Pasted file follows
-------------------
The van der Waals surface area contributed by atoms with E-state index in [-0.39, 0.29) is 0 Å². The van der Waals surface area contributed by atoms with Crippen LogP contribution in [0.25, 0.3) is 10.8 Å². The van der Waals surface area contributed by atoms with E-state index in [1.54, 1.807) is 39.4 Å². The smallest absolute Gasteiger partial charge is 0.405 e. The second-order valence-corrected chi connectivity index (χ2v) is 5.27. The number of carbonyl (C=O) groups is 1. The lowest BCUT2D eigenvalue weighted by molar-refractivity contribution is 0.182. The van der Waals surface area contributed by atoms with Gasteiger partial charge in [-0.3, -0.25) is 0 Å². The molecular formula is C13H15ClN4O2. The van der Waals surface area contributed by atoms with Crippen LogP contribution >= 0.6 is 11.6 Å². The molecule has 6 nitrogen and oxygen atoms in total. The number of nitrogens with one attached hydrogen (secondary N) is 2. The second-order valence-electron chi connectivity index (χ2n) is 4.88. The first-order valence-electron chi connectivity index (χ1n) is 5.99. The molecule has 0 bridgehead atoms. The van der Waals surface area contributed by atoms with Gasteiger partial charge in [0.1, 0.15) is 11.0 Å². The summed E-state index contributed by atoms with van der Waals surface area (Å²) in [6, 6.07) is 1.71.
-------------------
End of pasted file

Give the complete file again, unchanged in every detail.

The van der Waals surface area contributed by atoms with E-state index in [-0.39, 0.29) is 0 Å². The van der Waals surface area contributed by atoms with Crippen LogP contribution in [0.25, 0.3) is 10.8 Å². The van der Waals surface area contributed by atoms with E-state index in [1.54, 1.807) is 39.4 Å². The smallest absolute Gasteiger partial charge is 0.405 e. The second-order valence-corrected chi connectivity index (χ2v) is 5.27. The number of carbonyl (C=O) groups is 1. The lowest BCUT2D eigenvalue weighted by molar-refractivity contribution is 0.182. The van der Waals surface area contributed by atoms with Gasteiger partial charge in [-0.3, -0.25) is 0 Å². The molecular formula is C13H15ClN4O2. The van der Waals surface area contributed by atoms with Crippen LogP contribution >= 0.6 is 11.6 Å². The molecule has 6 nitrogen and oxygen atoms in total. The number of nitrogens with one attached hydrogen (secondary N) is 2. The second-order valence-electron chi connectivity index (χ2n) is 4.88. The first-order valence-electron chi connectivity index (χ1n) is 5.99. The molecule has 0 bridgehead atoms. The van der Waals surface area contributed by atoms with Gasteiger partial charge in [0.1, 0.15) is 11.0 Å². The summed E-state index contributed by atoms with van der Waals surface area (Å²) in [6, 6.07) is 1.71.